The fierce debate over public land in the West is almost certain to intensify following
The order, which Trump signed in a ceremony in the office of Interior Secretary
In advance of the ceremony, Zinke said the order would apply only to monuments that are at least 100,000 acres, more than two dozen of which have been established since 1996.
In California, national monuments that fall within those parameters include Giant Sequoia, Carrizo Plain, Berryessa Snow Mountain, Mojave Trails and Sand to Snow. Elsewhere, places such as Grand Canyon-Parashant National Monument and Canyons of the Ancients in Colorado also could be affected.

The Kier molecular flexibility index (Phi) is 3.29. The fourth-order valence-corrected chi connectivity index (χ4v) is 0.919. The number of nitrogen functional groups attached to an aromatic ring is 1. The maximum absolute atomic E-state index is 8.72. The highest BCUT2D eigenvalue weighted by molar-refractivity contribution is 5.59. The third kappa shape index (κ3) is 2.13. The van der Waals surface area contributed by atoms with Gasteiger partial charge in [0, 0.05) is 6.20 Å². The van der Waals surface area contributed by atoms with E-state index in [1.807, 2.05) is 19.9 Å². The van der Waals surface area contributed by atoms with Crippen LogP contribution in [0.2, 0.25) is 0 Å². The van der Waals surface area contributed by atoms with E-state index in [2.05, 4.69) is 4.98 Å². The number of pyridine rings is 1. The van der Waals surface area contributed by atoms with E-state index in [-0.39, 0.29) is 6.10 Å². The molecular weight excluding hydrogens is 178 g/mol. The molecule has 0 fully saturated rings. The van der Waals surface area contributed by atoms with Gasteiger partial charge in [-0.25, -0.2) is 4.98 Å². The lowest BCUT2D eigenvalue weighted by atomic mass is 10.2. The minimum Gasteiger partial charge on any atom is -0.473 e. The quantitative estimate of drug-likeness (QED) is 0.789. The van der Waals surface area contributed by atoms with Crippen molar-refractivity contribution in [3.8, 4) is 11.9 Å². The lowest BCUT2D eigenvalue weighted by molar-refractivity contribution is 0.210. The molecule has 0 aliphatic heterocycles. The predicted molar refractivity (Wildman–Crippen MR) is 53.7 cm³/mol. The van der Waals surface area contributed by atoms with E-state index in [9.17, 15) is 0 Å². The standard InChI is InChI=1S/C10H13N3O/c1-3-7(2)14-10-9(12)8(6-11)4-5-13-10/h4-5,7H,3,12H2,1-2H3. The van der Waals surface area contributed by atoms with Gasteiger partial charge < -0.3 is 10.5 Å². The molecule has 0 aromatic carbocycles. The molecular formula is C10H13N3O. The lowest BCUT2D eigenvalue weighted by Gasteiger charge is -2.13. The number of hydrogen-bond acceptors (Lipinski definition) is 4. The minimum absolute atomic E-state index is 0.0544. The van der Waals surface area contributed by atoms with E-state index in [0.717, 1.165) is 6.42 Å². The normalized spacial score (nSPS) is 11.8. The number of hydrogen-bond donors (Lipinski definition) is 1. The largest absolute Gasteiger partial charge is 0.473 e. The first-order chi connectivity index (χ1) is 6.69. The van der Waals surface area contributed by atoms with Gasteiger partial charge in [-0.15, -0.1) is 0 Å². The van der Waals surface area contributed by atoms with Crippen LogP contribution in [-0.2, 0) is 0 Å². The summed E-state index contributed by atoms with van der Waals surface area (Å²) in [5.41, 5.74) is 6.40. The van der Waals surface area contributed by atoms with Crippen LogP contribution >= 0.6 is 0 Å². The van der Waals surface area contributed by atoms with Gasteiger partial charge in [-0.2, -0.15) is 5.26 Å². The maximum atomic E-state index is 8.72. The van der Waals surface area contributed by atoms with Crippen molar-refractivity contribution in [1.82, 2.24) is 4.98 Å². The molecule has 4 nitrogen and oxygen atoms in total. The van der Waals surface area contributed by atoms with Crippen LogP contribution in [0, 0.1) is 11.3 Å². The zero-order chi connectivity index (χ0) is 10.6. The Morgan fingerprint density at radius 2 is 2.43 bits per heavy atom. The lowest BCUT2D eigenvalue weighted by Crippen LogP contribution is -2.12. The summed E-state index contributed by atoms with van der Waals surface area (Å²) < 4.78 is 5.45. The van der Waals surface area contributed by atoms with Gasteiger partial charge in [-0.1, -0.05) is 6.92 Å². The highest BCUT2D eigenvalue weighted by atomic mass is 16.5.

But it was clear Wednesday that tension over one national monument in particular had elevated the issue to Trump's attention: the 1.3 million-acre Bears Ears National Monument in the remote desert canyonlands of southern Utah, which was created by Obama at the very end of last year.
The designation of Bears Ears "never should have happened," Trump said Wednesday, calling it part of "this massive federal land grab that's gotten worse and worse and worse."
He said his order would "end another egregious abuse of federal power" and "give that power back to the states and to the people where it belongs."
The Bears Ears designation prompted an angry backlash from elected officials in Utah, with opponents saying the federal government has put excessive restrictions on land that holds promise for oil and gas, mining and other potential development and the jobs it could create.